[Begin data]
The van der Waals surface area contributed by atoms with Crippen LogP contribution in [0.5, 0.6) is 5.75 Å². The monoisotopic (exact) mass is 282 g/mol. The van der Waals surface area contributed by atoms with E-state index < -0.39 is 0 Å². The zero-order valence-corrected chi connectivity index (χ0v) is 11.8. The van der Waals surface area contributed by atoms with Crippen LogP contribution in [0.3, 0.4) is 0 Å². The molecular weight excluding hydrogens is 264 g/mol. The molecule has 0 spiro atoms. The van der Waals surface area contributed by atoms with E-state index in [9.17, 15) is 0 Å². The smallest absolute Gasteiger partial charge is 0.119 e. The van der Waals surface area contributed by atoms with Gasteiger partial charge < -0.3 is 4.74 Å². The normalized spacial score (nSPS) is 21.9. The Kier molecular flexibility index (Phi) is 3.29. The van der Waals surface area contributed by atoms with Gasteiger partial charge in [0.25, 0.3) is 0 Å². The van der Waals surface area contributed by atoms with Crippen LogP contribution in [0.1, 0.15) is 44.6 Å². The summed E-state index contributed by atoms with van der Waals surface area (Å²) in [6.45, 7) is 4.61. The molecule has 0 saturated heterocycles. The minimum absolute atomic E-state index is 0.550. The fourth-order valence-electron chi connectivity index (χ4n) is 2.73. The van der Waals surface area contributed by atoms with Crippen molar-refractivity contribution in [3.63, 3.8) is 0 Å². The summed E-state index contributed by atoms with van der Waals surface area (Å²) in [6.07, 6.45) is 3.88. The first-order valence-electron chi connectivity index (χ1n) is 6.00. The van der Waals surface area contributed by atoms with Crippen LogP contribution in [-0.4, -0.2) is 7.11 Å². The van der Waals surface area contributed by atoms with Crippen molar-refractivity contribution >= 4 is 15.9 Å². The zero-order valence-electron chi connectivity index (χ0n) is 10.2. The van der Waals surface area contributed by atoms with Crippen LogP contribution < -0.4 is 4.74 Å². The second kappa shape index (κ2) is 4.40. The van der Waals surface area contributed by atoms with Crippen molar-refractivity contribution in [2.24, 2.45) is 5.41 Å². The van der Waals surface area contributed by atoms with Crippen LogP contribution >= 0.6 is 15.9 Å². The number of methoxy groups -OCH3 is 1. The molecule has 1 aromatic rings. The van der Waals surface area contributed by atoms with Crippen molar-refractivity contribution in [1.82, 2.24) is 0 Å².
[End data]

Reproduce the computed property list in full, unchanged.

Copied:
The van der Waals surface area contributed by atoms with Crippen LogP contribution in [0.5, 0.6) is 5.75 Å². The monoisotopic (exact) mass is 282 g/mol. The van der Waals surface area contributed by atoms with E-state index < -0.39 is 0 Å². The zero-order valence-corrected chi connectivity index (χ0v) is 11.8. The van der Waals surface area contributed by atoms with Crippen LogP contribution in [0.3, 0.4) is 0 Å². The molecular weight excluding hydrogens is 264 g/mol. The molecule has 0 spiro atoms. The van der Waals surface area contributed by atoms with E-state index in [9.17, 15) is 0 Å². The smallest absolute Gasteiger partial charge is 0.119 e. The van der Waals surface area contributed by atoms with Gasteiger partial charge < -0.3 is 4.74 Å². The normalized spacial score (nSPS) is 21.9. The Kier molecular flexibility index (Phi) is 3.29. The van der Waals surface area contributed by atoms with Gasteiger partial charge in [0.25, 0.3) is 0 Å². The van der Waals surface area contributed by atoms with Crippen LogP contribution in [0.1, 0.15) is 44.6 Å². The summed E-state index contributed by atoms with van der Waals surface area (Å²) in [6.45, 7) is 4.61. The molecule has 0 saturated heterocycles. The minimum absolute atomic E-state index is 0.550. The fourth-order valence-electron chi connectivity index (χ4n) is 2.73. The van der Waals surface area contributed by atoms with Crippen molar-refractivity contribution in [3.63, 3.8) is 0 Å². The summed E-state index contributed by atoms with van der Waals surface area (Å²) in [6.07, 6.45) is 3.88. The first-order valence-electron chi connectivity index (χ1n) is 6.00. The van der Waals surface area contributed by atoms with Crippen LogP contribution in [-0.4, -0.2) is 7.11 Å². The van der Waals surface area contributed by atoms with Crippen molar-refractivity contribution >= 4 is 15.9 Å². The zero-order valence-electron chi connectivity index (χ0n) is 10.2. The van der Waals surface area contributed by atoms with Crippen LogP contribution < -0.4 is 4.74 Å². The second kappa shape index (κ2) is 4.40. The van der Waals surface area contributed by atoms with Crippen molar-refractivity contribution in [2.24, 2.45) is 5.41 Å². The van der Waals surface area contributed by atoms with Crippen LogP contribution >= 0.6 is 15.9 Å². The number of methoxy groups -OCH3 is 1. The molecule has 1 aromatic rings. The van der Waals surface area contributed by atoms with Crippen molar-refractivity contribution in [1.82, 2.24) is 0 Å².